Our solution ensures that mobile apps designed to run on the platform are “process ready,” not just “app ready.” While an app-ready platform is useful for mobilizing a few use cases or applications, we see increasing enterprise demand for a process-ready platform capable of mobilizing multiple workflows or use cases. Is there a story behind your company name?
Amit Puri: InBay is an infusion of (In)dia and (Bay) area cultural themes and technology innovation, and our company logo blends the national colors. Please describe one of your company’s lessons learned and where it occurred in the time line of your product development.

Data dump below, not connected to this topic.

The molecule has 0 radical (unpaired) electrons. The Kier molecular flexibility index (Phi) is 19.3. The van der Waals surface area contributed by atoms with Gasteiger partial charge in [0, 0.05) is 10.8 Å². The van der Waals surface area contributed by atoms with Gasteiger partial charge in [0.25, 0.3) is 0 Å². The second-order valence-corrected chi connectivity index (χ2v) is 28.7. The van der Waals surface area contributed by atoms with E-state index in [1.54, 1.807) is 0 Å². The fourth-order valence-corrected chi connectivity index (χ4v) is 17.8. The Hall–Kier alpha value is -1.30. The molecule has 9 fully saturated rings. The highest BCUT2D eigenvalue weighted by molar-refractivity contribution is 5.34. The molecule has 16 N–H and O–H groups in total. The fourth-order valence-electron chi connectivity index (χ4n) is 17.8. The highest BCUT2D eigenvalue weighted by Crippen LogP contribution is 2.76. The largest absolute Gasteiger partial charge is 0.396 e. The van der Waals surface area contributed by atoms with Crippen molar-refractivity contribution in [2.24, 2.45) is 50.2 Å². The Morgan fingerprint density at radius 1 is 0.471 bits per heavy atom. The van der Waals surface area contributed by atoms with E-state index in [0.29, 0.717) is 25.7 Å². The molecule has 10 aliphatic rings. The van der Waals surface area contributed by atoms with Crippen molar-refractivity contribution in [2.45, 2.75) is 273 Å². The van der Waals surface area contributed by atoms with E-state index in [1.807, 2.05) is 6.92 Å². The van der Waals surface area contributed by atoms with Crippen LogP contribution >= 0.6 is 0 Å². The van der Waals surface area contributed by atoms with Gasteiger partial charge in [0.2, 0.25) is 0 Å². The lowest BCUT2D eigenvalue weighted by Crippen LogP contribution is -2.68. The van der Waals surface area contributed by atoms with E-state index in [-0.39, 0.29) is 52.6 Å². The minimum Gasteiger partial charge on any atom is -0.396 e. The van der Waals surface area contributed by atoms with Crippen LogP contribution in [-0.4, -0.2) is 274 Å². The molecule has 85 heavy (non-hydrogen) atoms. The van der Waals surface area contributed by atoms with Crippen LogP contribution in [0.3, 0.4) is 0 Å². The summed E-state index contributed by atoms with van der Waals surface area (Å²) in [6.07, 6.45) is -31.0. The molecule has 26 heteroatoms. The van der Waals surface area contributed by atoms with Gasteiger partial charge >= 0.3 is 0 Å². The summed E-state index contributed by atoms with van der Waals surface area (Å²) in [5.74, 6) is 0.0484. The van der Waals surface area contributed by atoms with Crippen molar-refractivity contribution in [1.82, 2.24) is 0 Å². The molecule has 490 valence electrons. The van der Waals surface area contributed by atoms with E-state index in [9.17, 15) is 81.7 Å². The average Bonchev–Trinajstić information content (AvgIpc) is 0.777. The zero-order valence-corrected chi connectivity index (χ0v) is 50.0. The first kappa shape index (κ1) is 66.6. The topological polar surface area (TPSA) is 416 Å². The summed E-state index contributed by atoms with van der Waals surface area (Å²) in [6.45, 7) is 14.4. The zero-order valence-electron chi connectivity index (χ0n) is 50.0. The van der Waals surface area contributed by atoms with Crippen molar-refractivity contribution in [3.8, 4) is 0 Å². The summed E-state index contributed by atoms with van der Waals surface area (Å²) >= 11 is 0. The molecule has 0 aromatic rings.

Amit Puri: A practical learning was not to depend too much on offshore teams for the initial product development. This is so core in the initial stages of the development cycle to get closely aligned to the company’s vision, and we found it must be done with the local U.S. teams instead of outsourcing models. My advice to other startups is to keep product development efforts localized until the time of product maturity before outsourcing for cost reasons. Outsourcing really doesn’t work in the initial product development cycles and ends up burning up lot of valuable time, which can be detrimental to a startup’s success. Did you encounter any challenges in hiring the right development talent?
Amit Puri: For any startup, one of the hardest challenges is identifying and then retaining the best talent. This is even truer at a pre-funded stage when key members work on a sweat-equity model. Achieving scalability through bootstrapped efforts is always a challenge. The dichotomy to balance external expectations with internal constraints is always a real test for any new startup.